ring on the Summer house path.
Bim learnt from the gardener
that Bunny Baird was entertain
ing a -lady in his bungalow.
After Bob Trent had helped his
wife out of their creaking old car,
he climbed back under the wheel
and drove the Tattle-trap piece ot
mechanism, sputtering and com
plaining, around to the west and
parked it behind a tulip tree as it
wishing to conceal its decrepi
tude. Yet he needn't have bothered,
Bim considered as she hurried ov
er to Millicent, since everybody
knew that the car was on a par
with everything else about the
Trent menage a household bur
dened by the calamity of Illness,
getting by on hope and makeshift.
I Millicent looked unusually
dowdy in a three-year-old sports
dress, whose white had yellowed
with two much laundering, and a
painfully mended sweater.- Yet
there was a certain gallantry about
her. The fierce, unbending pride
Of one who takes the blows of fate
standing, banners unfurled,
i Bim felt a thrill of admiration
for the woman, born butterfly and
turned grub for the sake of the
man she loved, she pressed a kiss
upon a cheek still smooth and
childlike,' in spite of hardship, and
saw that Millicent had been cry
ing. ! "Bim," wailed Millicent, cling
ing to tho girl, 'lt it just can't
be! I've been telling: myself and
telling myself that it's nothing
but a bad dream, a terrible night
mare. There must be a mistake,
isn't there f Oh. I'm sure it's all
i mistake
"You know, then, deart'p
""Mary Frost stopped by. Bob
doesn't know yet." She seat a
frightened look toward tho gaunt
man who was trying clumsily to
back the old car Into lace. ''I'm
afraid I'm so desperately afraid
"But why, darling T There'll be
just a tew questions about last
night and then yon can go. I'll
tell Waltef to make it easy as he
"But don't you see, Bim ? The
way Bob la any little excitement
roh i She choked back a sob
sad managed a shaky smUe for
her husband.
Bim gave the sturdy little
shoulder a pat and went with
them into tho house; - There was
nothing to be done. Millicent had
told the -truth; what Bob soon
would learn easily might send him
in another ot the periods of semt-deliriam-when
the Trent finances,
already strained to the breaking
point,, would bo forced to stretch
Core Colds, Headaches, Feret
-6 SALVE v.-
" 1 11 i i i i
- , , J. ,1 l .T. 3
Eagle's Nest"
still farther to provide for night
and day nurses and dally medical
attention. j
Before the sessfdn in the I li
brary Bim managed to whisper
something of this to Walter, and
ho shook his head regretfully.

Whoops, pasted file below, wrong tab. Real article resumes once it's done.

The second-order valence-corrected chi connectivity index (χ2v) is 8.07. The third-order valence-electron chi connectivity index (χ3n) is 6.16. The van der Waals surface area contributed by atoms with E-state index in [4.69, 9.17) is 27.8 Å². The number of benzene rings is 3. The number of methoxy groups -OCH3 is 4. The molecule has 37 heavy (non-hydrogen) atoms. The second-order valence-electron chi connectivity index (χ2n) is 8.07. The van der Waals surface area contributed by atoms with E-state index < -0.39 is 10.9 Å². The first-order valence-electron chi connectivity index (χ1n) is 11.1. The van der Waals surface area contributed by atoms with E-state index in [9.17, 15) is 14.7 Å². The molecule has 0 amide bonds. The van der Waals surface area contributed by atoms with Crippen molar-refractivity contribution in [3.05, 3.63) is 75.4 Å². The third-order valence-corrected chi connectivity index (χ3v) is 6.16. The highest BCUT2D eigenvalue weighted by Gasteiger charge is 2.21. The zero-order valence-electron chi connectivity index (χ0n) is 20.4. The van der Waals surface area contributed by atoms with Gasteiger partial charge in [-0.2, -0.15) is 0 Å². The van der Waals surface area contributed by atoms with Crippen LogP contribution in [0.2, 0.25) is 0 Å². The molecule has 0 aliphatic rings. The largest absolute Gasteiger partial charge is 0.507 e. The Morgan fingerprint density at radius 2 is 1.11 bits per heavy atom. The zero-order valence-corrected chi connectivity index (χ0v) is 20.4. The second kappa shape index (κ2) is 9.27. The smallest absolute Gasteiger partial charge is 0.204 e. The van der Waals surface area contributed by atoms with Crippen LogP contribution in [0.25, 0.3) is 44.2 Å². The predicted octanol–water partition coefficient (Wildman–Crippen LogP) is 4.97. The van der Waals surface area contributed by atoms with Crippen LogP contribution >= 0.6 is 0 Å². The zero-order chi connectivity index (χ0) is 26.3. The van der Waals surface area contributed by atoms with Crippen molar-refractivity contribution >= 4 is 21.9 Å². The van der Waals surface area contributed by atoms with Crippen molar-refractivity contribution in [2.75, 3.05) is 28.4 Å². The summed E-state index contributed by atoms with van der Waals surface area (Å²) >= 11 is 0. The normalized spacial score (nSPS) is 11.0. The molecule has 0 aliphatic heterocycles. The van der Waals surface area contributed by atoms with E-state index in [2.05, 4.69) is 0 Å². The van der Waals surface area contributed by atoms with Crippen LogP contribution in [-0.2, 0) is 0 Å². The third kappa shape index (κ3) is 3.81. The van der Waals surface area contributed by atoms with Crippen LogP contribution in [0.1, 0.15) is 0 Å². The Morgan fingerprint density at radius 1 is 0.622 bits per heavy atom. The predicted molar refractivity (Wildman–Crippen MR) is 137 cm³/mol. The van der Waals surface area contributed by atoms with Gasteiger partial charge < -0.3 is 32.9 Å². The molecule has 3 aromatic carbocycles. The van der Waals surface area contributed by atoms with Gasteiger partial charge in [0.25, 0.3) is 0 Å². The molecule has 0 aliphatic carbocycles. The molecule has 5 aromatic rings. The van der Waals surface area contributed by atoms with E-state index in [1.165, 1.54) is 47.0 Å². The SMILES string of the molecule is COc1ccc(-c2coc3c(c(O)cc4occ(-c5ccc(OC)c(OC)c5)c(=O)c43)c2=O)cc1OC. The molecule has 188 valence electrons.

Walter, had hnown Bob Trent
as long as he could remember.
Back in the World war days the
older man had been Van object jot
hero-worship to the boy, who saw
him march debonairly down Main
street, while bands played and
flags lifted on the breeze, and
people cheered the little company
of soldiers KingcUffe sent away
to France. j
Many who marched that day
never returned. It peraps, would
have been better for Bob Trent
and for the girl he married just
before he sailed, Walter was
thinking, if. Bob had been among
those who now slept the eternal
sleep in a far away land.
He was very gentle as ho spoke
to the sick man; very gentle with
the fluttering, woebegone little
woman who. watched him with
wide, scared eyes. 1
"There's been a bit ot a mix-tip
old .fellow, and we're trying to
straighten it out- Nothing that
concerns you or Millicent. Sorry
to bo a bother, but there's no help
for it." ,
Trent's face broke into a drawn
smile but his eyes; were glassy.
"Trying to let me down easy, are
you, WallyT Don't then; I know
when the police are around some
thing's broke loose. What Is it
robbery, divorce, assault, may
hem? Drive on, Wally; I can
stand It."
But moments passed before
Walter drove bn, casting about
as he was tor- the least startling
way of Imparting the news. His
own face looked rather drawn and
his eyes full of pity as he survey
ed his old friend. I
"Someone was hurt last night.
Bob; the Baronees It was. We're
running down the the trouble!.
you see."
"You mean she was kllle
don't you? Murdered?"
'Easy, old man. Such things
happen." I
', .rm'
We all catch colds and they can make U3 miserable;
but yours needn't last long if you will do this: Take
two or three tablets of Bayer: Aspirin just as soon as
possible after a cold starts.' Stay in the house if you
can -keep warm, i Repeat jwiih another tablet br two
of Bayer Aspirin every three or four hours, if those
symptoms of cold persist. Take a good laxative when